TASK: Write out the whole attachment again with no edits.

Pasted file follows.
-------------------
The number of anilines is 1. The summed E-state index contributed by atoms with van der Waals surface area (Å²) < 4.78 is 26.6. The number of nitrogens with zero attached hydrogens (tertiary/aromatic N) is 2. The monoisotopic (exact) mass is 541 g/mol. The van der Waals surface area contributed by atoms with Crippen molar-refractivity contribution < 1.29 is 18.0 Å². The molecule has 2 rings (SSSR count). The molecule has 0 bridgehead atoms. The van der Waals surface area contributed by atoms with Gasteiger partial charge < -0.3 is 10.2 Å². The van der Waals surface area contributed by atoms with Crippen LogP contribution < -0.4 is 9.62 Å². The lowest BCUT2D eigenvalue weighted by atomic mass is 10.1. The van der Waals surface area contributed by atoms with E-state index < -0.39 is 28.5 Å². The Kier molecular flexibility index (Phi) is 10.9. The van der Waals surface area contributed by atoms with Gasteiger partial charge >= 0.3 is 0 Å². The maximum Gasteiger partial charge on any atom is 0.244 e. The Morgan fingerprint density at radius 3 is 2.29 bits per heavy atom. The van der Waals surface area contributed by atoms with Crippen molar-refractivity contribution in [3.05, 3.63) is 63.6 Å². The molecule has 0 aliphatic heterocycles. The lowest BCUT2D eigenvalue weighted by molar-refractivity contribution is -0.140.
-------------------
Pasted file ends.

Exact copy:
The number of anilines is 1. The summed E-state index contributed by atoms with van der Waals surface area (Å²) < 4.78 is 26.6. The number of nitrogens with zero attached hydrogens (tertiary/aromatic N) is 2. The monoisotopic (exact) mass is 541 g/mol. The van der Waals surface area contributed by atoms with Crippen molar-refractivity contribution < 1.29 is 18.0 Å². The molecule has 2 rings (SSSR count). The molecule has 0 bridgehead atoms. The van der Waals surface area contributed by atoms with Gasteiger partial charge < -0.3 is 10.2 Å². The van der Waals surface area contributed by atoms with Crippen LogP contribution < -0.4 is 9.62 Å². The lowest BCUT2D eigenvalue weighted by atomic mass is 10.1. The van der Waals surface area contributed by atoms with E-state index < -0.39 is 28.5 Å². The Kier molecular flexibility index (Phi) is 10.9. The van der Waals surface area contributed by atoms with Gasteiger partial charge >= 0.3 is 0 Å². The maximum Gasteiger partial charge on any atom is 0.244 e. The Morgan fingerprint density at radius 3 is 2.29 bits per heavy atom. The van der Waals surface area contributed by atoms with Crippen molar-refractivity contribution in [3.05, 3.63) is 63.6 Å². The molecule has 0 aliphatic heterocycles. The lowest BCUT2D eigenvalue weighted by molar-refractivity contribution is -0.140.